Primary Dysmenorrhea

Primary dysmenorrhea (PD) occurs without any underlying medical condition, typically due to high levels of the hormone prostaglandin, which causes the uterus to contract.

Primary Dysmenorrhea Cramps

Primary dysmenorrhea cramps begin before or at the beginning of menses (period bleeding) when prostaglandin levels are at their highest. Symptoms typically begin during adolescence and are one of the leading causes of school or work absenteeism. PD causes:

  • 14–51% of those with PD to miss school
  • A 29–50% decrease in school attendance
  • A loss of 600 million work and school hours a year

Secondary Dysmenorrhea 

Secondary dysmenorrhea (SD) is due to an underlying medical condition of reproductive organs, including those listed in this section. 

Secondary dysmenorrhea pain characteristics involve:

  • Pain that gets worse over time 
  • Long-lasting menstrual cramps 
  • Painful periods in females over 24 
  • Pain with sex


Endometriosis affects 5–10 million reproductive-aged women in the United States. It occurs when tissue similar to the endometrium (uterine lining) grows outside the uterus, usually in the pelvis (between the hips) or reproductive organs. Endometrial-like tissue or lesions bleed but don’t have a way to leave the body, causing pain.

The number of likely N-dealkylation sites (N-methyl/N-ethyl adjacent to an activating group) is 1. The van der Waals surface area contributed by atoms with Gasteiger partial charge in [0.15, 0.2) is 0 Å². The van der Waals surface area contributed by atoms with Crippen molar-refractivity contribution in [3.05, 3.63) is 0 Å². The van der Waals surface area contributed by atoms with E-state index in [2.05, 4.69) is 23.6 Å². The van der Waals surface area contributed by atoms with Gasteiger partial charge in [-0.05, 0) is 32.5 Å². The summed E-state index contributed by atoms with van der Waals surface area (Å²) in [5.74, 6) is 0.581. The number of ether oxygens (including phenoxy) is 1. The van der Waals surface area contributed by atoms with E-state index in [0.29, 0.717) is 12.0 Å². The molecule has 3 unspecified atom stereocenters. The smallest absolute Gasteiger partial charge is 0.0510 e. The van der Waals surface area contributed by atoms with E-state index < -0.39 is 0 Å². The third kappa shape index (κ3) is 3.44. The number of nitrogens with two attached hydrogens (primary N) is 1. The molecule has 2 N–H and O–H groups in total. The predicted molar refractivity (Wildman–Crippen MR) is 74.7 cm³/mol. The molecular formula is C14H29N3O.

Endometriosis Pain Doesn’t Always Correlate With the Extent Of Disease

Those with minimal endometriosis may have painful periods, while others with more intense endometriosis may not. It depends on hormones, nerve involvement, depth of lesions, and lifestyle factors. Many women don’t realize they have endometriosis until they have another problem, such as infertility. 


Uterine fibroids are non-cancerous growths that develop in the uterine wall and may also involve: 

  • Heavy bleeding and clotting
  • Backaches
  • Long-lasting cramps

Pelvic Inflammatory Disease (PID)

Pelvic inflammatory disease (PID), an infection of the reproductive organs, occurs in over 1 million women annually in the United States. 

Sexually transmitted infections (STIs) such as chlamydia and gonorrhea are the most common cause. But other non-STI vaginal infections, such as bacterial vaginosis (unbalanced vaginal flora), can also cause PID. Left untreated, PID can lead to infertility and may involve: 

  • Fever 
  • Unusual vaginal discharge
  • Irregular periods
  • Urination pain 
  • Pain with sex


Adenomyosis is similar to endometriosis, but the endometrial-like tissue doesn’t leave the uterus. It spreads to the myometrium (uterus muscles) and causes pain in your abdomen, hips, or lower back.

Intrauterine Device (IUD)